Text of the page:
Going Fishing with Bill Conrad

Bill Conrad wrangled another 1.2 million budget from Warners for his next project – Chubasco – on which Howard Kazanjian would continue his DGA apprenticeship. Besides being the name of the lead character, the title refers to the heavy thunder storms at sea along the Pacific Coast during the rainy season, a fitting metaphor for the troubled, mercurial young rebel (portrayed by Christopher Jones) who becomes involved in a star-crossed relationship with Bunny (played by Susan Strasberg), the daughter of a Portuguese tuna fisherman (played by Richard Egan).

The director Allen H. Miner also wrote the script. It was a passion project for him. He had covered the lives of tuna fishermen before in a documentary for which he wore all the hats – producer, cameraman, director and editor – The Naked Sea, released in 1954 by RKO. Bill Conrad’s connection to Miner dates back to this film. He provided the narration for it, and a few years later he appeared in a western directed by Miner, entitled The Ride Back.

According to Howard “we had a very strong cast for the day, basically all names.” And many deemed Christopher Jones a rising star. He was being boosted as a successor to James Dean. Miner brought Jones with him as his choice for the lead, having directed him in a couple of episodes in the TV series, the Legend of Jesse James. At this time Jones was married to his co-star Susan Strasberg, and a lot was made of that fact in the ongoing promotion for the picture.  Articles appeared in the press asking the question could they be as successful together as Liz Taylor and Richard Burton. Sadly, they split the year that Chubasco was released. Strasberg remained in the acting profession, but Jones, after appearing in David Lean’s Ryan’s Daughter, dropped out of sight for a myriad of personal reasons.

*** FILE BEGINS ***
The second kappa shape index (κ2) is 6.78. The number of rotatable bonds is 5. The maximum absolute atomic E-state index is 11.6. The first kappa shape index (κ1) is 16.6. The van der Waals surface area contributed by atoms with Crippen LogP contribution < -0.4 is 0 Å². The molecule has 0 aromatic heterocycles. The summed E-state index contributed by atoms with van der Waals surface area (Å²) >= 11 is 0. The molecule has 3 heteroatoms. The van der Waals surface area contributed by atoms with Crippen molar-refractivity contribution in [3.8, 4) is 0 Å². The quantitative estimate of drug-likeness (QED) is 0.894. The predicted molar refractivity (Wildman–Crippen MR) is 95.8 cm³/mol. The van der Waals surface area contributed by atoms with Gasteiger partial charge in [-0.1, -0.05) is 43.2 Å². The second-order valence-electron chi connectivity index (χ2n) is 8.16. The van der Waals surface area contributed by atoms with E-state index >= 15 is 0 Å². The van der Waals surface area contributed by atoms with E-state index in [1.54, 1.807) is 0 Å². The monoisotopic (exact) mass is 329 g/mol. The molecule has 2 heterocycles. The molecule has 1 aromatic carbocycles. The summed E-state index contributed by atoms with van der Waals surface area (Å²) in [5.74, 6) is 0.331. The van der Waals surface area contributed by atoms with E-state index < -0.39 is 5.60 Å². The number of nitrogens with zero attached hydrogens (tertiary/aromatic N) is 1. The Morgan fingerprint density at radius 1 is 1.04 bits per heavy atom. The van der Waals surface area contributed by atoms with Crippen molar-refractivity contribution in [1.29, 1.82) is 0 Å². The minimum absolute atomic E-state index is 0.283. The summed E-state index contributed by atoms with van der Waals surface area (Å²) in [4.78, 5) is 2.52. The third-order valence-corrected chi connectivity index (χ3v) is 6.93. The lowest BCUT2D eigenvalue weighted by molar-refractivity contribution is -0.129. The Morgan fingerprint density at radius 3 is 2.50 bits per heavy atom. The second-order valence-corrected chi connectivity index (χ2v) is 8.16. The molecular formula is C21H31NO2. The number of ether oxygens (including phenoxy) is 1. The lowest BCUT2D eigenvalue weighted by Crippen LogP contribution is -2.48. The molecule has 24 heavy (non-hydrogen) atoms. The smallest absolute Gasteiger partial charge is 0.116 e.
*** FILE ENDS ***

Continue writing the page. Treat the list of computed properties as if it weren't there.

Originally Robert Burks was tapped to be DP. He was Hitchcock’s favorite cinematographer, teaming up with him beginning with Strangers on a Train through Marnie (only missing Psycho). Howard does not recall Burks on Chubasco at all. So for whatever reason, Burks must have left the production prior to Howard’s involvement with it. Two DPs are listed instead. Between Paul Ivano and Lew Jennings, I am not sure which was his replacement. Howard tells me that when you see two DPs, one of them is usually responsible for a specialized type of photography.  In the case  of Chubasco this was most likely for the underwater sequences.

The AD on the project, Fred Gammon, handed Howard the usual assignments. [Howard –  “Checking in actors into make-up in the morning, seeing that they get breakfast if needed.  Getting them to the set.   All paperwork, time cards, call sheets, production reports, etc. etc. etc.”] He also set the extras for the scenes on shore, notably the confrontation between Jones and the motorcycle gang that was crashing a party under a pier and Jones’ subsequent arrest. Howard placed extras for the bits when the fishermen brought their catches in.  [Howard – “I remember watching the tuna being unloaded and moving up a ramp bumping their heads on the wooden sides.  And then seeing huge piles of tuna in the warehouse.  I loved tuna sandwiches until I saw how they were handled”].

The first phase of the production was tough. The home port for the story was San Diego. So that is where principal photography commenced for the exteriors. [Howard – “I think we were down in SD only two weeks. I stayed at the El Rey Hotel, that was the place to stay at the time. While on location I got the crew and cast to the harbor and sent them out to sea.  I stayed back on shore doing whatever needed to be done. Shooting on water is always difficult.  Always the fewer at sea the better”]. There were more vessels than one involved. Besides fishing vessels upon which the cast performed, another was set apart as the crew vessel. It also acted as a camera platform for master shots focused on the fishing boats. The studio hired a huge yacht to act as courier between the ships at sea and the company base on the mainland.